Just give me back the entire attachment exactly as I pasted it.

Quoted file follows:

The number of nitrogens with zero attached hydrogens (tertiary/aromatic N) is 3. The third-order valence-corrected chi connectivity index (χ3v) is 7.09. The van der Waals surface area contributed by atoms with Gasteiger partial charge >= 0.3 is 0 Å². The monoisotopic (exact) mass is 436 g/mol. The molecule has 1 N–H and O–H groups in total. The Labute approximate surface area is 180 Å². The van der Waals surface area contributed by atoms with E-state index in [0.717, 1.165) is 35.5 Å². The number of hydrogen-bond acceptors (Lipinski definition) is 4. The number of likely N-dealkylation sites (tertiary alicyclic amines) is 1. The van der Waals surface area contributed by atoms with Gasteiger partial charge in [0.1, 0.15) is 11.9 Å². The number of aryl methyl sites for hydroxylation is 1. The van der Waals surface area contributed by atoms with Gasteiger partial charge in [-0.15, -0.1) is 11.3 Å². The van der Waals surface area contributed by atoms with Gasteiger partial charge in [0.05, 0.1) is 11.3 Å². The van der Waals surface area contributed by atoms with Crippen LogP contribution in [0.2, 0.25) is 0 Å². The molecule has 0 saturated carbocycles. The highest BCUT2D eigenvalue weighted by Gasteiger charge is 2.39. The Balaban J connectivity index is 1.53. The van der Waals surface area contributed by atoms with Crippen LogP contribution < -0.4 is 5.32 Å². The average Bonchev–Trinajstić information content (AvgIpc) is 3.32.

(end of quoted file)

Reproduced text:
The number of nitrogens with zero attached hydrogens (tertiary/aromatic N) is 3. The third-order valence-corrected chi connectivity index (χ3v) is 7.09. The van der Waals surface area contributed by atoms with Gasteiger partial charge >= 0.3 is 0 Å². The monoisotopic (exact) mass is 436 g/mol. The molecule has 1 N–H and O–H groups in total. The Labute approximate surface area is 180 Å². The van der Waals surface area contributed by atoms with E-state index in [0.717, 1.165) is 35.5 Å². The number of hydrogen-bond acceptors (Lipinski definition) is 4. The number of likely N-dealkylation sites (tertiary alicyclic amines) is 1. The van der Waals surface area contributed by atoms with Gasteiger partial charge in [0.1, 0.15) is 11.9 Å². The number of aryl methyl sites for hydroxylation is 1. The van der Waals surface area contributed by atoms with Gasteiger partial charge in [-0.15, -0.1) is 11.3 Å². The van der Waals surface area contributed by atoms with Gasteiger partial charge in [0.05, 0.1) is 11.3 Å². The van der Waals surface area contributed by atoms with Crippen LogP contribution in [0.2, 0.25) is 0 Å². The molecule has 0 saturated carbocycles. The highest BCUT2D eigenvalue weighted by Gasteiger charge is 2.39. The Balaban J connectivity index is 1.53. The van der Waals surface area contributed by atoms with Crippen LogP contribution < -0.4 is 5.32 Å². The average Bonchev–Trinajstić information content (AvgIpc) is 3.32.